President A. P. J. Abdul Kalam has always led from the front. At the Second National Quality Conclave, he gave a seven-point charter to put India on the list of developed countries by 2020.
My definition of national prosperity index is equal to GDP, including Quality of life for all coupled with value system. It is essential to ensure that all the citizens are empowered with good Quality of life...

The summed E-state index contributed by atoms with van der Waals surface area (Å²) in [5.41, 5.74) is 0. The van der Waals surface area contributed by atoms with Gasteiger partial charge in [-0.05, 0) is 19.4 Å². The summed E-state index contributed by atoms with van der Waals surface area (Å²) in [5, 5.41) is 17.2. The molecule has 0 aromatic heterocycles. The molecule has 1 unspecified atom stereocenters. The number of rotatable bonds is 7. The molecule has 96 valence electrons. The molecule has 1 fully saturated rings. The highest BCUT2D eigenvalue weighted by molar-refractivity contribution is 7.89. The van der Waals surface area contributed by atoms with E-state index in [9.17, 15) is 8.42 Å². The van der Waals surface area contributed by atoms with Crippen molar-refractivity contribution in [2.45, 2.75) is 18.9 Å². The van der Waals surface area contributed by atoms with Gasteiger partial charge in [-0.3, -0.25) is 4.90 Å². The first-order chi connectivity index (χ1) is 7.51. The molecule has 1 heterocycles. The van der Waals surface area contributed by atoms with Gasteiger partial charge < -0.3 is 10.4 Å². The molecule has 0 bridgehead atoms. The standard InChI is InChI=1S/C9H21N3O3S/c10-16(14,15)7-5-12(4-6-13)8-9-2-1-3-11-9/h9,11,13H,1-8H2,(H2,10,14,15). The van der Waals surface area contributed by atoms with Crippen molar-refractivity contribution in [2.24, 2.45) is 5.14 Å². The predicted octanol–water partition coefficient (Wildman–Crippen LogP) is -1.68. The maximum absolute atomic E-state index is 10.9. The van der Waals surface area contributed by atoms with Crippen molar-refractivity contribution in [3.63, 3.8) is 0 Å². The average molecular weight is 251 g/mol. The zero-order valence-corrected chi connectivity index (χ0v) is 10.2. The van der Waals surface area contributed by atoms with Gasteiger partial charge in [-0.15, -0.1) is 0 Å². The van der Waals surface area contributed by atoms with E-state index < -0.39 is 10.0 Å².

T was a historic moment when Dr A.P.J. Abdul Kalam, President of India, inaugurated 2nd National Quality Conclave, organized by Quality Council of India, at Hotel Ashok, New Delhi , on 9 February 2007 . It was a dream come true for all Quality professionals, who always wished it was time Quality be talked as a national issue. It was a pleasant moment for all of us to listen to the President, linking Quality to all walks of life. It is going to be a challenge for all of us to translate the charter into action points and implement the same. Excerpts from the President's address: “ …I am delighted to participate in the inauguration of the Quality Conclave – Vision 2020 for Quality India , organised by the Quality Council of India . My greetings to the award winners, organisers, policy makers, industry captains, entrepreneurs, educationists, Quality specialists, consumers and students participating in this Quality Conclave. As you are aware, India is in the mission of bringing prosperity and smiles to the one billion-plus people of the country, particularly uplifting and improving the Quality of life of 220 million people who are at present living below poverty line. While the Indian GDP is growing at over eight per cent per annum, we need full participation of the people for achieving the required targets of our growth and realising high national prosperity index. My definition of national prosperity index is equal to GDP, including Quality of life for all coupled with value system. It is essential to ensure that all the citizens are empowered with good Quality of life encompassing nutritious food, good habitat, clean environment, affordable healthcare, Quality education with value systemand productive employment leading to the comprehensive qualitative development of the nation. Even though you cannot take up all aspects together, you take two or three issues which will make difference to the life of people. In this context, I Would like to talk to you on the topic.